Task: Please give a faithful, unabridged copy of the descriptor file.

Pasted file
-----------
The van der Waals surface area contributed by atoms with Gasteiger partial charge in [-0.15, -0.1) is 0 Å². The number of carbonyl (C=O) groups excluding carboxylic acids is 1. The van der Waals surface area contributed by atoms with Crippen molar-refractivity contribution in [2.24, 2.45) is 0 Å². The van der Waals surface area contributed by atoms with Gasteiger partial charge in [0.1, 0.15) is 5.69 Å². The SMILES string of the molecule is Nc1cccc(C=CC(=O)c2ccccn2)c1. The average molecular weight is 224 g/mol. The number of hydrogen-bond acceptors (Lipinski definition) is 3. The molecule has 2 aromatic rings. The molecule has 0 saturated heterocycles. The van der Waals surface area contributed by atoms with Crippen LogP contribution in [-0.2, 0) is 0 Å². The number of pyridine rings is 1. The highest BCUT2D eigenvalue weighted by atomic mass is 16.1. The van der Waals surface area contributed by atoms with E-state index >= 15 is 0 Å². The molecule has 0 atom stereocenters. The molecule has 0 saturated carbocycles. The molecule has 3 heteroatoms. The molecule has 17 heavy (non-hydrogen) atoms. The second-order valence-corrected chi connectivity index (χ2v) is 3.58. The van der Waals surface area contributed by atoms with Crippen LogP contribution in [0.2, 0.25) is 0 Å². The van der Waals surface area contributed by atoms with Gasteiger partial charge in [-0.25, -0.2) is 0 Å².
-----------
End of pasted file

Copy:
The van der Waals surface area contributed by atoms with Gasteiger partial charge in [-0.15, -0.1) is 0 Å². The number of carbonyl (C=O) groups excluding carboxylic acids is 1. The van der Waals surface area contributed by atoms with Crippen molar-refractivity contribution in [2.24, 2.45) is 0 Å². The van der Waals surface area contributed by atoms with Gasteiger partial charge in [0.1, 0.15) is 5.69 Å². The SMILES string of the molecule is Nc1cccc(C=CC(=O)c2ccccn2)c1. The average molecular weight is 224 g/mol. The number of hydrogen-bond acceptors (Lipinski definition) is 3. The molecule has 2 aromatic rings. The molecule has 0 saturated heterocycles. The van der Waals surface area contributed by atoms with Crippen LogP contribution in [-0.2, 0) is 0 Å². The number of pyridine rings is 1. The highest BCUT2D eigenvalue weighted by atomic mass is 16.1. The van der Waals surface area contributed by atoms with E-state index >= 15 is 0 Å². The molecule has 0 atom stereocenters. The molecule has 0 saturated carbocycles. The molecule has 3 heteroatoms. The molecule has 17 heavy (non-hydrogen) atoms. The second-order valence-corrected chi connectivity index (χ2v) is 3.58. The van der Waals surface area contributed by atoms with Crippen LogP contribution in [0.2, 0.25) is 0 Å². The van der Waals surface area contributed by atoms with Gasteiger partial charge in [-0.25, -0.2) is 0 Å².